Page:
The Golden Deed Book: A School Reader

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Macmillan, 1913 - 351 pages
 

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Page 213 - But now they desire a better country, that is, an heavenly: wherefore God is not ashamed to be called their God: for he hath prepared for them a city.
Page 216 - Came thro' the jaws of Death Back from the mouth of Hell, All that was left of them, Left of six hundred.
Page 157 - This is the ship of pearl, which, poets feign, Sails the unshadowed main; The venturous bark that flings On the sweet summer wind its purpled wings In gulfs enchanted, where the siren sings And coral reefs lie bare, Where the cold sea-maids rise to sun their streaming Lair.
Page 240 - If you have tears, prepare to shed them now. You all do know this mantle : I remember The first time ever Caesar put it on ; Twas on a summer's evening, in his tent, That day he overcame the Nervii. Look ! in this place, ran Cassius...
Page 129 - My good blade carves the casques of men, My tough lance thrusteth sure, My strength is as the strength of ten, Because my heart is pure.
Page 335 - I SING of brooks, of blossoms, birds, and bowers, Of April, May, of June and July flowers...
Page 214 - HALF a league, half a league, Half a league onward, All in the valley of Death Rode the six hundred. " Forward, the Light Brigade ! " Charge for the guns ! " he said : Into the valley of Death Rode the six hundred.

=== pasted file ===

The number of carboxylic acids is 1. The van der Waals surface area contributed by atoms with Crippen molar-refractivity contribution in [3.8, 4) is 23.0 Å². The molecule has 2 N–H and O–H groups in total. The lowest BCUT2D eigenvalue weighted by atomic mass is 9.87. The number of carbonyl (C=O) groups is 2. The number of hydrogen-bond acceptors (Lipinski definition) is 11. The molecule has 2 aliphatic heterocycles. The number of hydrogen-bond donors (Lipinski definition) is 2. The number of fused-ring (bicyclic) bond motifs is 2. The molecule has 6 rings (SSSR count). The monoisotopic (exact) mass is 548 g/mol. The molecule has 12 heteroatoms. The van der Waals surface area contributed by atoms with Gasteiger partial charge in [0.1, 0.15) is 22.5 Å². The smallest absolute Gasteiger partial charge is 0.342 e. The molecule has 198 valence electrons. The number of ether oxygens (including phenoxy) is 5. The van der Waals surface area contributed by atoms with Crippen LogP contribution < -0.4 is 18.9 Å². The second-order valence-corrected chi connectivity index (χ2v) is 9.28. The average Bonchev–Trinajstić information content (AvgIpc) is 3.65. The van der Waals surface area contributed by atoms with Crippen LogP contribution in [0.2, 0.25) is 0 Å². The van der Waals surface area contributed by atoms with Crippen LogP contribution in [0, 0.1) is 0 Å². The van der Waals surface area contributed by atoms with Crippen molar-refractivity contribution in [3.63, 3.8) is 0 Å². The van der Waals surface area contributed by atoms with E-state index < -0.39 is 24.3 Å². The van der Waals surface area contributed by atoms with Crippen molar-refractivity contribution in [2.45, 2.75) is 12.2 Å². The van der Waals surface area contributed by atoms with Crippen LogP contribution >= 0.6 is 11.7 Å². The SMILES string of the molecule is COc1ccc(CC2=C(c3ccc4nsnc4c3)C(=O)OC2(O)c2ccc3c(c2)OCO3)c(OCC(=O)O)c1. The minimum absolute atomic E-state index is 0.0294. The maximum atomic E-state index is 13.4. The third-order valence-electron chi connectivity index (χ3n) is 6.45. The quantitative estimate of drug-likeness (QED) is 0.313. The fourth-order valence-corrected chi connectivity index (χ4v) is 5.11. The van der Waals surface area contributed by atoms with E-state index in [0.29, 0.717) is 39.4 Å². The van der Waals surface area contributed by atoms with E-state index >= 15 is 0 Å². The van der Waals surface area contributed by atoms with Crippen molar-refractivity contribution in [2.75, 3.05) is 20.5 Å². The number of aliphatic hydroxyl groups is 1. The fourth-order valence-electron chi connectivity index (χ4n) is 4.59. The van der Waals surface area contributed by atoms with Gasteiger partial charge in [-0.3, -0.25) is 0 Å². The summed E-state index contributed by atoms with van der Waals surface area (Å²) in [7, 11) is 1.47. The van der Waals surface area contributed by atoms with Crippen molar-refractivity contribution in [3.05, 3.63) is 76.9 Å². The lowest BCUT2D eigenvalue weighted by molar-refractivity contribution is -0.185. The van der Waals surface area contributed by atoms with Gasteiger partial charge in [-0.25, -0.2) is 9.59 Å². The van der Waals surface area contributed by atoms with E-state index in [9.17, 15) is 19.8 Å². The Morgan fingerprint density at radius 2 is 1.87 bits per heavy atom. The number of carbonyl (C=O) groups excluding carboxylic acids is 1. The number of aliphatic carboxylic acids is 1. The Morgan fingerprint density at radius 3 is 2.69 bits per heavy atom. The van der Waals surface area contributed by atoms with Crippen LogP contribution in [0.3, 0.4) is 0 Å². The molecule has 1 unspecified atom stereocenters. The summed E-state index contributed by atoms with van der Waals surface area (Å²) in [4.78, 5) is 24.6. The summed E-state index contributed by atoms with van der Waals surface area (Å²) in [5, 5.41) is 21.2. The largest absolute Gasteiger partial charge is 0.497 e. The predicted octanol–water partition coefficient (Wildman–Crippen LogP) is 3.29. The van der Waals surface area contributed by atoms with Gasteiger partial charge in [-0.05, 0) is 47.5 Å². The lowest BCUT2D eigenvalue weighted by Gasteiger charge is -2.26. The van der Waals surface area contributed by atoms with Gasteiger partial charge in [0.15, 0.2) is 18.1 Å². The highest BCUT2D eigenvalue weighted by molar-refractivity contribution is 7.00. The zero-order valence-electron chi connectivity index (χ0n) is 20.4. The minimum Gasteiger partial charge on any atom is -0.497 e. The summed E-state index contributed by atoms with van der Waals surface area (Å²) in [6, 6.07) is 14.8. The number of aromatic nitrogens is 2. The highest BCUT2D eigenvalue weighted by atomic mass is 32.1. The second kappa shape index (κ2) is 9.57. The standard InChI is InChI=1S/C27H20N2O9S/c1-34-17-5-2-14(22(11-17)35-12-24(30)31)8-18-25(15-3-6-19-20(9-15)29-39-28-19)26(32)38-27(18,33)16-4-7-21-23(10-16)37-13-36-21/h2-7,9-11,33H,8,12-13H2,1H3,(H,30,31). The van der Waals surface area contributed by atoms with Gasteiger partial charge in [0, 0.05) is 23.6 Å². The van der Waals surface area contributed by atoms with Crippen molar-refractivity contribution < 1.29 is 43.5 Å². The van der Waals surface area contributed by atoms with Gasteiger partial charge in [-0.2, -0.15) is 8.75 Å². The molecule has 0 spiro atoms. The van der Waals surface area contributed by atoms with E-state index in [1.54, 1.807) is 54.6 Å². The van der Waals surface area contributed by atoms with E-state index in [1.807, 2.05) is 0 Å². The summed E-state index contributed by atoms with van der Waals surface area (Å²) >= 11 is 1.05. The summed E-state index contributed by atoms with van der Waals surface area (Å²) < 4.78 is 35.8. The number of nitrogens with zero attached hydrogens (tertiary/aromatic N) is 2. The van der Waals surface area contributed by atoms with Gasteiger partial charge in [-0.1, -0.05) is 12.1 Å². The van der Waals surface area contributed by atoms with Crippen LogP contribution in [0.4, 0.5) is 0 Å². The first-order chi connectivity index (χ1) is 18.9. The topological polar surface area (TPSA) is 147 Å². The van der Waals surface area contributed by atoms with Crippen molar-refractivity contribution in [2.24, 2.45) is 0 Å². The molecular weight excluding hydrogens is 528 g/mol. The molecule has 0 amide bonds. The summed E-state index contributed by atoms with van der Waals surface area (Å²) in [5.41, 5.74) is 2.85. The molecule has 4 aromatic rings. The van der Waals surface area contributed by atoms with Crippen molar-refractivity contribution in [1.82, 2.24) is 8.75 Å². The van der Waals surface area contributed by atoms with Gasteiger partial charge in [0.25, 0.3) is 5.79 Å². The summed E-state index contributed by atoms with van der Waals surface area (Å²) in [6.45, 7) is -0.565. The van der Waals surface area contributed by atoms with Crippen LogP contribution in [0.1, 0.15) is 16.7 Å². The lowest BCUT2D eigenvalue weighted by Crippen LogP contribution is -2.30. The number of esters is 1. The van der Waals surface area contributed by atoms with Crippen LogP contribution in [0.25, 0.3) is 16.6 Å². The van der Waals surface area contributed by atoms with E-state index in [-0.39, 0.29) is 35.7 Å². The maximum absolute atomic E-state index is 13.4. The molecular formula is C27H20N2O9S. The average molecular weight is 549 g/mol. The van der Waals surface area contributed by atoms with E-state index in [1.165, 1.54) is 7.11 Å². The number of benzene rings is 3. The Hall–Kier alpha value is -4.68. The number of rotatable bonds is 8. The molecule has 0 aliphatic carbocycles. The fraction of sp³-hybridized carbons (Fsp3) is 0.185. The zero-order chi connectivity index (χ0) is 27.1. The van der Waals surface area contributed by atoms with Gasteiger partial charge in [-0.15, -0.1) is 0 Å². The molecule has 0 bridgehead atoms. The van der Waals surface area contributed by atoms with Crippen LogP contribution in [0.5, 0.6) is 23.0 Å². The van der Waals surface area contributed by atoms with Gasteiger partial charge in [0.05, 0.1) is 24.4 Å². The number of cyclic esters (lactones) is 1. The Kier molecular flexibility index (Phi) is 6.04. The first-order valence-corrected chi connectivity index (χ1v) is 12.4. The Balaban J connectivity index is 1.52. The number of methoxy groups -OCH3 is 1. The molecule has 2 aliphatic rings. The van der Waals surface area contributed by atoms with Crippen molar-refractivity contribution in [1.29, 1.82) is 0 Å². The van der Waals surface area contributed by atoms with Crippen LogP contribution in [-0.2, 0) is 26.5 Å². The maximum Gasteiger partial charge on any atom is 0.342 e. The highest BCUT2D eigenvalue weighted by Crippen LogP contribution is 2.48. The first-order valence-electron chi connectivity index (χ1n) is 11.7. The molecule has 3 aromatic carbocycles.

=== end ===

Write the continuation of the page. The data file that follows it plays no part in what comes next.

Page 243 - I tell you that which you yourselves do know; Show you sweet Caesar's wounds, poor poor dumb mouths, And bid them speak for me: but were I Brutus, And Brutus Antony, there were an Antony Would ruffle up your spirits and put a tongue In every wound of Caesar that should move The stones of Rome to rise and mutiny.
Page 237 - Friends, Romans, countrymen, lend me your ears; I come to bury Caesar, not to praise him: The evil that men do lives after them, The good is oft interred with their bones; So let it be with Caesar.
Page 166 - It little profits that an idle king, By this still hearth, among these barren crags, Matched with an aged wife, I mete and dole Unequal laws unto a savage race, That hoard, and sleep, and feed, and know not me.

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